The thyroid is an endocrine (hormone secreting) gland that is located below your Adam’s apple. It is often referred to as the body’s “thermostat,” because thyroid hormones regulate our temperature and the metabolism in every cell of our body – including our heart and brain.
Thyroid conditions are most common in women ages 20-60 years old. Hypothyroidism is the most common type of thyroid disorder and up to 90% of hypothyroidism is not a thyroid problem at all – it is an autoimmune problem that causes inflammation and destruction of the thyroid tissue, which leads to thyroid dysfunction.
What is hypothyroidism?
Hypothyroidism is a term used to describe an underactive thyroid that is not producing enough thyroid hormone. The most common cause of hypothyroidism in the United States is an autoimmune condition called Hashimoto’s Thyroiditis.
What is hyperthyroidism?
Hyperthyroidism is a term used to describe an overactive thyroid that is producing too much thyroid hormone. The most common cause of hyperthyroidism in the United States is an autoimmune condition called Graves’ Disease.
What symptoms are related to thyroid disorders?
- Weight Gain
- Feeling Cold
- Cold Intolerance
- Slow Heartbeat
- Brain Fog
- Thinning of outer 1/3 of the eyebrows
- Dry Skin
- Hair Loss
- Brittle Nails
- Muscle Cramps
- Stiffness & Joint Pain
- Heavy Menstrual Periods
- Enlarged Thyroid (Goiter)
- Weight Loss
- Increased Appetite
- Frequent Bowel Movements
- Heat Intolerance
- Rapid Heartbeat
- Hair Loss
- Warm, Moist Palms
- Soft Nails
- Eye Bulging
- Scanty Menstrual Periods
- Enlarged Thyroid (Goiter)
How do I know if I have a thyroid condition?
Because the thyroid controls the mitochondria and the rate of metabolism in all cells, thyroid function has a wide range of effects on the body. Overlooked thyroid conditions are commonly misdiagnosed as:
- Hyperlipidemia or High Cholesterol
- Irritable Bowel Syndrome (IBS)
- Postpartum Depression
If hypothyroidism is diagnosed, the conventional standard of care typically provides T4 hormone replacement only and does not test for or address autoimmunity, even though Hashimoto’s Thyroiditis is the most common cause of hypothyroidism and the most common autoimmune condition.
Conversely, if hyperthyroidism is diagnosed, conventional care will typically test for autoimmunity (Graves’ Disease) to differentiate from other forms of hyperthyroidism such as toxic multinodular goiter and toxic adenoma. However, if Graves’ Disease is diagnosed, the autoimmune cause of the disease is ignored and thyroid hormone suppressing pharmaceuticals or radioactive iodine thyroid ablation is recommended.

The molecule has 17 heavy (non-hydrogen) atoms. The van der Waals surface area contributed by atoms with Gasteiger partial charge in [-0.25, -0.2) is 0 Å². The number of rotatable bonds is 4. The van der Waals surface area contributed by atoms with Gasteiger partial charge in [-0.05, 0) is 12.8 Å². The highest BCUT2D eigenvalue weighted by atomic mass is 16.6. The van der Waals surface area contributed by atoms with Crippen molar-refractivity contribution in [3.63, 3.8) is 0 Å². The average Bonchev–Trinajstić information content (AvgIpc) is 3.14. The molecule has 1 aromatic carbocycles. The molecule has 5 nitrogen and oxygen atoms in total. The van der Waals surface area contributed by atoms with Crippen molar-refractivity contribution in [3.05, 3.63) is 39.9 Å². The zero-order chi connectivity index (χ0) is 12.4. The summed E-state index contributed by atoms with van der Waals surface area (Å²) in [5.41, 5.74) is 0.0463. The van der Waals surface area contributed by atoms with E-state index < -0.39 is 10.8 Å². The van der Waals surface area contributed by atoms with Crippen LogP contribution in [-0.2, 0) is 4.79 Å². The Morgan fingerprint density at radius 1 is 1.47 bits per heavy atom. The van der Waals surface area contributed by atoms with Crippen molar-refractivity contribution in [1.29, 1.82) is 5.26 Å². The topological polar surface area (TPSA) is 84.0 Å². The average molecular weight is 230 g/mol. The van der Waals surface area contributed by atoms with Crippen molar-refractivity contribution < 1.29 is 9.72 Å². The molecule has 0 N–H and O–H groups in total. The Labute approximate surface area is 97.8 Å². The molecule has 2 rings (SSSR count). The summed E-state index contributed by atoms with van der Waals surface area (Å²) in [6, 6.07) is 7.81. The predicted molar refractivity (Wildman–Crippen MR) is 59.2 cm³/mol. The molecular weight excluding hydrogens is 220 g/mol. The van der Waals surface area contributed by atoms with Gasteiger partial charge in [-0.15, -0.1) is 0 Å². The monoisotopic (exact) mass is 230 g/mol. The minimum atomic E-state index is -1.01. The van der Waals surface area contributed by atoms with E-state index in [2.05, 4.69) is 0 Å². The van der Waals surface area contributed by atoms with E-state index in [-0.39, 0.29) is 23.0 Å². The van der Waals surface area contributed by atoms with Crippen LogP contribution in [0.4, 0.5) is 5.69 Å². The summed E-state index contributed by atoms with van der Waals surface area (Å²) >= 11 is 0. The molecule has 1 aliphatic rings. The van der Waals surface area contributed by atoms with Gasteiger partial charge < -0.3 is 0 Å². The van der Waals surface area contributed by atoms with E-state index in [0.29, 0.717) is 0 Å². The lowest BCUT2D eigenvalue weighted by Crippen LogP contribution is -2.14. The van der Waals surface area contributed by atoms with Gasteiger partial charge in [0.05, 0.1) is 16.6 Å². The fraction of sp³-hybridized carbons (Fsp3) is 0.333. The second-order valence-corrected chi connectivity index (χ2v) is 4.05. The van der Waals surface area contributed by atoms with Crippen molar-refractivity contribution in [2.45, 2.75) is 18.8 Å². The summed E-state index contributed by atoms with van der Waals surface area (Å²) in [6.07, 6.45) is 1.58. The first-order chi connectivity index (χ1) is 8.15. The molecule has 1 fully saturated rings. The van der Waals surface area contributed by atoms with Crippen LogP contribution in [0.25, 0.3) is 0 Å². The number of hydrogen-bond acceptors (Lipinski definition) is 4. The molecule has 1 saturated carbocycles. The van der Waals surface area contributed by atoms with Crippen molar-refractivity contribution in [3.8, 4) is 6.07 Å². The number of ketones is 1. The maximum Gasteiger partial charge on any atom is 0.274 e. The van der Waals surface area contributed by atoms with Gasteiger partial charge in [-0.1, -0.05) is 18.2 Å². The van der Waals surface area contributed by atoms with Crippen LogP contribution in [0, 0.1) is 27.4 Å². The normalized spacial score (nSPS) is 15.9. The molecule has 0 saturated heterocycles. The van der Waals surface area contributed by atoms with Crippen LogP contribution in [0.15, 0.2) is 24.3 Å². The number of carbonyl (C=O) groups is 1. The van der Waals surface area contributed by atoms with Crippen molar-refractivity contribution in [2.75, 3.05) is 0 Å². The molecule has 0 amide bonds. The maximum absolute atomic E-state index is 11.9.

What do I do if I suspect I have a thyroid condition?
1. Get The Right Testing
The first step is to work with a practitioner who will look at the whole picture – that includes a full workup of thyroid function and root causes such as autoimmunity and nutrient deficiencies that disturb thyroid function.
A comprehensive thyroid panel should include the following blood tests:
- Thyroid Stimulating Hormone (TSH)
- Free T3
- Free T4
- Reverse T3
- Anti-TG (Thyroglobulin)
- Anti-TPO (Thyroperoxidase)
- Cortisol (AM) *Must be drawn between 7-9am.
If there are hyperthyroid symptoms, Thyroid Stimulating Immunoglobulin (TSI) should be added to this panel to test for Graves’ Disease.
In addition to assessing thyroid function, markers for inflammation and nutrient deficiencies should also be tested. Iron, zinc, and selenium are all important nutrients necessary for the conversion of active thyroid hormone (T3).
Iron and zinc levels can both be tested by blood. The preferred test for iron status is ferritin (the storage form of iron). This is especially important for menstruating women due to a higher likelihood of iron deficiency.
2. Find The Root Cause
Root cause(s) of thyroid dysfunction are unique to the individual and uncovering them will depend on the your test results, medical history, other health concerns you are experiencing, and physical exam. Even though autoimmunity is the most common reason for hypothyroidism, it does not mean it is the cause for everyone.
The second most likely cause of hypothyroidism are nutrient deficiencies and non-autoimmune inflammation. These conditions can be addressed by healing leaky gut (intestinal permeability), adrenal stress, hormone imbalances, and replacing deficient nutrients such as iron, zinc, and selenium.
3. Optimize Thyroid & Mitochondrial Function
In some cases, thyroid hormone replacement is necessary. The most commonly prescribed thyroid hormone is the T4 medication Levothyroxine (In fact, it is the #1 most prescribed medication in the United States as of this writing in 2017). Although this approach works for some, for many it produces normal TSH lab results without resolving hypothyroid symptoms.
This is because T4 is the inactive form of thyroid hormone and many people have a problem converting the inactive T4 to the active form T3. This can be due to the nutrient deficiencies, inflammation, and high cortisol.
Thyroid hormone replacement should be individualized and options such as WP Thyroid, Armour, and compounded thyroid medications should be explored with a root cause physician.
In other cases, thyroid hormone replacement is unnecessary and the thyroid hormones can be normalized by addressing root causes and supporting thyroid function with adaptogenic botanical medicines such as Withania somnifera (Ashwagandha) and targeted nutrient therapy.
In addition, nutrients needed for mitochondrial function such as B vitamins, CoQ10, alpha lipoic acid, and L-carnitine should be assessed and used therapeutically as needed for cellular energy production.
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